- - Wednesday, September 4, 2019


The summer before my senior year in high school, I was hired as a handyman at a marina in Long Beach, California. I was 17. The work was hard and took place six days a week, outside in the hot sun. I was cleaning the bathrooms, cleaning the pool, repairing wood docks, painting boats in the yard and more. My salary was $1.10 an hour. The year was 1957.

After a couple of weeks on the job, I sat down with the marina owners to ask for a raise. The owners were two wealthy men in their 30s. I explained why I felt I was being underpaid and asked for a raise to $1.50 an hour. The response I received was a lesson that has stayed with me all these years. “Ed,” I was told, “We like you. You’re a nice kid and we like having you around. But this is the deal: There are hundreds of kids out there that we could hire for what we are paying you. This is a $1.10-an-hour job. The salary we pay in not based on your value as a person, or what you might think the work is worth. The salary is for this job, period. We can see that you are a hard worker. And you have presented a pretty good argument as to why we should pay you more. So your pay is now $1.25 an hour.” And I was told I could help myself to whatever I wanted to eat at the snack bar, free, every day.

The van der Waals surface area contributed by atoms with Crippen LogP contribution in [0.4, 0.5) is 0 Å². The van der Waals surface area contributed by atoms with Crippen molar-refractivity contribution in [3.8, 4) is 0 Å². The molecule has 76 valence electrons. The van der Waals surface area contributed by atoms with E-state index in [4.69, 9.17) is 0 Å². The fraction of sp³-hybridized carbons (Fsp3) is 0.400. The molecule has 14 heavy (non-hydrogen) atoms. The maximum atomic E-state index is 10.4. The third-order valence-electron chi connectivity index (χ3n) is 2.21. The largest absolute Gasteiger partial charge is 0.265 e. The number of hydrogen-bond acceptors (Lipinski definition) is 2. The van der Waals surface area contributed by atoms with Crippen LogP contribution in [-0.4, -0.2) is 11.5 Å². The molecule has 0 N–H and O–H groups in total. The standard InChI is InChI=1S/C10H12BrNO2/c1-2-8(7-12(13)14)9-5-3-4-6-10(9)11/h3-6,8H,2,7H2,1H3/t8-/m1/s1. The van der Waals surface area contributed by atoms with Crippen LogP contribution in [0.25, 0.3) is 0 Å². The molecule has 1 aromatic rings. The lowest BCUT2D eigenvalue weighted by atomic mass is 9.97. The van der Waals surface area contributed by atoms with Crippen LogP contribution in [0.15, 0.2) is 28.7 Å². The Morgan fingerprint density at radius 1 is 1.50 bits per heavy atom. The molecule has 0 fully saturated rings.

When I hear the demands for a $15-an-hour federal minimum wage, I sometimes think about that summer. If your work is only worth $10 an hour, that is what you should be paid. If you work your hardest and make yourself valuable to the company, I bet that soon you will be doing better than $10 an hour.


Montgomery Village, Md.

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